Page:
Now this implies a choice of the utmost importance. The choice between rationalism and irrationalism, which is not simply an intellectual affair or a matter of taste. It is an ethical decision. For the question whether we adopt a rational stance as opposed to irrationalism will deeply affect our whole attitude towards other members of mankind and towards the problems which concern us most: the problems of social and emotional life. Rationalism, I believe, is closely tied to the belief in the unity of mankind. Irrationalism, which is not bound by any rules of consistency, may blend with any kind of belief, and especially for its proneness to support a romantic belief in the existence of an elect body, in the division of people into leaders and led, into natural enlightened ones versus humble learners, into intellectual masters and material slaves, into almighty parents and childish selfishness, into "freeing attachments" and "stifling attachments", and so on. All the above shows clearly that an ethical decision is involved in the choice between irrationalism, in whatever form it is disguised, and rationalism.

I intend further to elaborate on the issue of irrationalism versus rationalism because of its crucial role in the understanding of the difference between the epistemological status of Bowlby's Theory of Attachment and other approaches, either before or after Bowlby's scientific output.

I deem Bowlby's approach the first to take socio-emotional issues seriously; which is totally in keeping with the rationalist attitude to take arguments seriously.

For this is the fundamental difference between the two views: for irrationalism will use reason too, without any feeling of obligation and thus will use it or discard it as it pleases. In other words, the irrationalist uses reason either to amuse himself or to manipulate others. He never feels that reason is above him.

Typically irrationalists will argue that human nature is in the main not rational. Men and women, they hold, are more than mere rational animals, and also less.

Much of the criticism Bowlby's approach has arisen is in exactly the same vein as other rationalists have gathered ever since the Middle Ages! (the opposition between scholasticism and mysticism). If you care to confront Bowlby's statements with Nagel's, you will become aware of the parallelism both lines of arguments share. Bowlby states: "Data drawn from direct observations is currently (1969) regarded as of peripheral concern... it can provide only superficial information in sharp contrast with the direct observation of mental intrap`sychical functioning that obtains during psychoanalytic treatment. (Not that I attack psychoanalysis, I simply see no reason why psychoanalysis must remain static and thereby proto-scientific). Nagel expresses: "To the irrationalists, the rationalists, and especiallly the rational scientist, are the poor in spirit, pursuing soulless and largely mechanical activities, and completely unaware of the deeper problems of human destiny and of its philosophy".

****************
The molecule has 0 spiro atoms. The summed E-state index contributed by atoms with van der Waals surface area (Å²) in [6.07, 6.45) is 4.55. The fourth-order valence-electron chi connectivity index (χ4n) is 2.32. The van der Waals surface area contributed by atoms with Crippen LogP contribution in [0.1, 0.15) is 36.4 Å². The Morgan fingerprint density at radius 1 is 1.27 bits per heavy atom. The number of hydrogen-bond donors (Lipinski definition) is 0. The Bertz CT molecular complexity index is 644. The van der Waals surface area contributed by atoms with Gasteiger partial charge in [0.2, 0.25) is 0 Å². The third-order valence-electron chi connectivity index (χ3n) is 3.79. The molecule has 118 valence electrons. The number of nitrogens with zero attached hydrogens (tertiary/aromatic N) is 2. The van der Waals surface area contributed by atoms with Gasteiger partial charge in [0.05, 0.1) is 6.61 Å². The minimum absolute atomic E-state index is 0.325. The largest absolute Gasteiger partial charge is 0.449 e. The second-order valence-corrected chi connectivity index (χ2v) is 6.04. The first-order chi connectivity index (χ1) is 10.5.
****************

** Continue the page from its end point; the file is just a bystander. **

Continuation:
Needless to say, no rational argument will have a rational effect on somebody who does not want to adopt a rational attitude.



Ainsworth, M. (1982) Attachment: retrospect nad prospect. In: CM Parkes & J. Stevenson-Hinde (eds.) The place of attachment in human behaviour. New YorK: Basic Books.

Ainsworth, M. et al (1978) Patterns of attachment. Lawrence Erlbaum.

Bowlby, J. (1969/82) A&L, vol. 1: Attachment. Basic Books.

Bowlby, J. (1973) A&L, vol. 2: Separation. The Hogarth Press.

Bowlby, J. (1980) A&L, vol. 3: Loss. The Hogarth Press.

Darwin, C. (1859) The Origin of Species. Pelican Classics (1979).

Dawkins, R. (1976) The Selfish Gene. OUP.

Garelli, J.C. (1983) Bases biologicas del miedo y la angustia (Biological bases of fear and anxiety). Buenos Aires, Psicoanalisis, 5, 477-503

Garelli, J.C. (1984) Bases etologicas de la teoria del apego (Ethological roots of the theory of attachment). Buenos Aires, Psicoanalisis, 6, 119-145.

Leakey, R.E. (1981) The Making of Mankind. The Bumbridge Publishing Group.

Maynard-Smith, J. (1975) The theory of evolution. Pelican.

Trivers, R.L. (1985) Social evolution. Bejamin/ Cummings.

Wilson, E.O. (1975) Sociobiology: the new synthesis. Harvard University Press.

Dr Juan Carlos Garelli
Attachment Research Center - Department of Early Development
Universidad de Buenos Aires